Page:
Strider racing, mini motocross events… There is lots happening in the children's end of power and bicycle competition. What can be done to better protect children?

The most important concern of a parent is to keep their child safe. Therefore, protection is an obvious solution to do so. In a time where information is at our fingertips, parents should educate themselves on what proper protection is. We take protection for junior riders very seriously and continue to invest in developing products for children, this is a challenge as when impact protection is added to a product the weight and breathability is effected significantly, with a child in such a small and fragile frame this can then lead to exhaustion, which should be avoided being one of the biggest causes of accidents.

In 2014 we introduced the Fusion 2.0 neck vest, a product that combines neck, chest, back and shoulder protection for children that is an acceptable weight. These are very popular with parents and can be used for junior riders from as small as 100cm tall. We also offer many other products such as elbow and knee protection for children of this size.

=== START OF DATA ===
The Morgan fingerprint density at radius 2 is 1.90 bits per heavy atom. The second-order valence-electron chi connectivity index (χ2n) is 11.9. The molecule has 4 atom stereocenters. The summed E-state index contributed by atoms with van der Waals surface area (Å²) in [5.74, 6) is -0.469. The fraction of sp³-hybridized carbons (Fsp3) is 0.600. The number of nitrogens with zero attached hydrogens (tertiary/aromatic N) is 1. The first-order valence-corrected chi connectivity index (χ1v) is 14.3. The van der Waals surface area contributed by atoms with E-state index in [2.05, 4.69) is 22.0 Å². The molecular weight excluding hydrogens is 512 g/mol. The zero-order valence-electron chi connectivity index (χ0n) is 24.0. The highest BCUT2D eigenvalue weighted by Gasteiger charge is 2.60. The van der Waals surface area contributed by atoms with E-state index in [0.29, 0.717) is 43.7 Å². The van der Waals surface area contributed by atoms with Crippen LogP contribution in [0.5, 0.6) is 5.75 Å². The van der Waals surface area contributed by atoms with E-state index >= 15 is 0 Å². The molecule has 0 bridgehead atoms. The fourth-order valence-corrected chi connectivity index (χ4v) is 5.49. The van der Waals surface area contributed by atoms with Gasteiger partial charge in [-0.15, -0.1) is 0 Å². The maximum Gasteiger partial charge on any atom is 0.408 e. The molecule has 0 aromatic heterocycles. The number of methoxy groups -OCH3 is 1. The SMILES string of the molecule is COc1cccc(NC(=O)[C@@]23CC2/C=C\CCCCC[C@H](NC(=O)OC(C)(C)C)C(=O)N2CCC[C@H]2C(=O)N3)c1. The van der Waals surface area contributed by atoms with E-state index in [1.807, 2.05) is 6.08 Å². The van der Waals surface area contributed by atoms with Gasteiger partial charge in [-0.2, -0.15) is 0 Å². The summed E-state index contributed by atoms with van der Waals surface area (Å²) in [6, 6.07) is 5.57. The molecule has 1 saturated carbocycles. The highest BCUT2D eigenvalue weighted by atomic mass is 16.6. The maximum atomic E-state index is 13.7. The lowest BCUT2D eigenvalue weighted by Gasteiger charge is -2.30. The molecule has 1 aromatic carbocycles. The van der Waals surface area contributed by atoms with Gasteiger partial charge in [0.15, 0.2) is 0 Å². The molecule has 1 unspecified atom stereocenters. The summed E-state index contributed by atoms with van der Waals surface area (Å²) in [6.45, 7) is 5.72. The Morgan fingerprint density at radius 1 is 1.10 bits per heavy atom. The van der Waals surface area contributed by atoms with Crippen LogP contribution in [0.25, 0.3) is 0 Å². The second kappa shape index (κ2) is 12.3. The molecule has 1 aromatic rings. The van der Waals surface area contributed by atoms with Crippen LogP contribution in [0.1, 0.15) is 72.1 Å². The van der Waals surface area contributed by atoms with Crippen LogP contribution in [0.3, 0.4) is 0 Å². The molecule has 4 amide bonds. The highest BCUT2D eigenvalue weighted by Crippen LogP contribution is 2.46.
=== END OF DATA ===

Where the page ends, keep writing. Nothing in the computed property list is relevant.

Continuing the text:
Do you anticipate consensus in helmet and safety testing standards? What is missing from the equation?

I believe there is more conversation today in the industry than there was a decade ago about various safety standards for our sport. The improvement of helmet standards (there is a new proposed FIM standard in development), the development of more EU apparel safety standards and discussion around a neck brace test standard are all positive signs for us. The adoption of standards and an outcomes-based approach to safety equipment would presumably make adoption of new standards easier for homologation and sporting bodies.

Do you anticipate a breakthrough in materials that might revolutionize the protection industry? If you could invent one, what would its properties be like?

As the field of biomechanics is so vast and complex, numerous iterative changes to material and designs will probably be the way the industry improves its offering. At LEATT we are constantly striving to find and develop the best materials possible for our various applications. We are also constantly innovating and testing new ideas – from small iterative improvements to radical new ideas. My new material would therefore ideally have properties to allow for radical innovation to offer a better protective product for our sporting applications, were usability and ultimate protection are enhanced. Materials like shear thickening (getting stiffer the harder you hit them) are an example of this sort of material innovation.